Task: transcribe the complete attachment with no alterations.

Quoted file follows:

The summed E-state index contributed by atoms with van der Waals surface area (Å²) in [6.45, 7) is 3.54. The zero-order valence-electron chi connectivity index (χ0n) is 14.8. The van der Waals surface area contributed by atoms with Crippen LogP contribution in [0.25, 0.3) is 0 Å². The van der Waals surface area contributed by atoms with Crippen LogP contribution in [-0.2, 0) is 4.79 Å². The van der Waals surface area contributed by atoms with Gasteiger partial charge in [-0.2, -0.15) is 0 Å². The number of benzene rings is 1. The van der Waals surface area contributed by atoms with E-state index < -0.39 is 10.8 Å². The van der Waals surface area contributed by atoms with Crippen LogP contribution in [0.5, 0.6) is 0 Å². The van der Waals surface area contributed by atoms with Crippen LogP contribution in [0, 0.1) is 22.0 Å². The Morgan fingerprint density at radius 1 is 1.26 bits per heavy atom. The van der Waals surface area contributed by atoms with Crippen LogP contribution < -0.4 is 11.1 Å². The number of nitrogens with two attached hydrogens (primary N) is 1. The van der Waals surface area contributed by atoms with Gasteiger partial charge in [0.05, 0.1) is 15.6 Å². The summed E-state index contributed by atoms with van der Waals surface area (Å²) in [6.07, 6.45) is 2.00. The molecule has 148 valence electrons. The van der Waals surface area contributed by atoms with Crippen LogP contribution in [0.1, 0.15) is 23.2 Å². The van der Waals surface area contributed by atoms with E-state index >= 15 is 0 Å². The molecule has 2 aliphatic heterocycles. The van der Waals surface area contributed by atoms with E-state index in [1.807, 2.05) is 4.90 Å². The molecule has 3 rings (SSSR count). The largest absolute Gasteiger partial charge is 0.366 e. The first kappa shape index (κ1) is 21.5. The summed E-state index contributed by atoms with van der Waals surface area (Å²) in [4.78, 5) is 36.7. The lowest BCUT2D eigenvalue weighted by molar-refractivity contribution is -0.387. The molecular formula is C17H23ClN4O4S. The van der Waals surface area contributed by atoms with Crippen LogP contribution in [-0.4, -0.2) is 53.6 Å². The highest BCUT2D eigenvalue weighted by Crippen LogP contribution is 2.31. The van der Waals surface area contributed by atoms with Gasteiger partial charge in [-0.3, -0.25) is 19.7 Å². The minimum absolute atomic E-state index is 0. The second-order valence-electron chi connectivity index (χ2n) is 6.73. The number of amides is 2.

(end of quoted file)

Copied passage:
The summed E-state index contributed by atoms with van der Waals surface area (Å²) in [6.45, 7) is 3.54. The zero-order valence-electron chi connectivity index (χ0n) is 14.8. The van der Waals surface area contributed by atoms with Crippen LogP contribution in [0.25, 0.3) is 0 Å². The van der Waals surface area contributed by atoms with Crippen LogP contribution in [-0.2, 0) is 4.79 Å². The van der Waals surface area contributed by atoms with Gasteiger partial charge in [-0.2, -0.15) is 0 Å². The number of benzene rings is 1. The van der Waals surface area contributed by atoms with E-state index < -0.39 is 10.8 Å². The van der Waals surface area contributed by atoms with Crippen LogP contribution in [0.5, 0.6) is 0 Å². The van der Waals surface area contributed by atoms with Crippen LogP contribution in [0, 0.1) is 22.0 Å². The Morgan fingerprint density at radius 1 is 1.26 bits per heavy atom. The van der Waals surface area contributed by atoms with Crippen LogP contribution < -0.4 is 11.1 Å². The number of nitrogens with two attached hydrogens (primary N) is 1. The van der Waals surface area contributed by atoms with Gasteiger partial charge in [0.05, 0.1) is 15.6 Å². The summed E-state index contributed by atoms with van der Waals surface area (Å²) in [6.07, 6.45) is 2.00. The molecule has 148 valence electrons. The van der Waals surface area contributed by atoms with Crippen LogP contribution in [0.1, 0.15) is 23.2 Å². The van der Waals surface area contributed by atoms with E-state index >= 15 is 0 Å². The molecule has 2 aliphatic heterocycles. The van der Waals surface area contributed by atoms with E-state index in [1.807, 2.05) is 4.90 Å². The molecule has 3 rings (SSSR count). The largest absolute Gasteiger partial charge is 0.366 e. The first kappa shape index (κ1) is 21.5. The summed E-state index contributed by atoms with van der Waals surface area (Å²) in [4.78, 5) is 36.7. The lowest BCUT2D eigenvalue weighted by molar-refractivity contribution is -0.387. The molecular formula is C17H23ClN4O4S. The van der Waals surface area contributed by atoms with Crippen LogP contribution in [-0.4, -0.2) is 53.6 Å². The highest BCUT2D eigenvalue weighted by Crippen LogP contribution is 2.31. The van der Waals surface area contributed by atoms with Gasteiger partial charge in [-0.3, -0.25) is 19.7 Å². The minimum absolute atomic E-state index is 0. The second-order valence-electron chi connectivity index (χ2n) is 6.73. The number of amides is 2.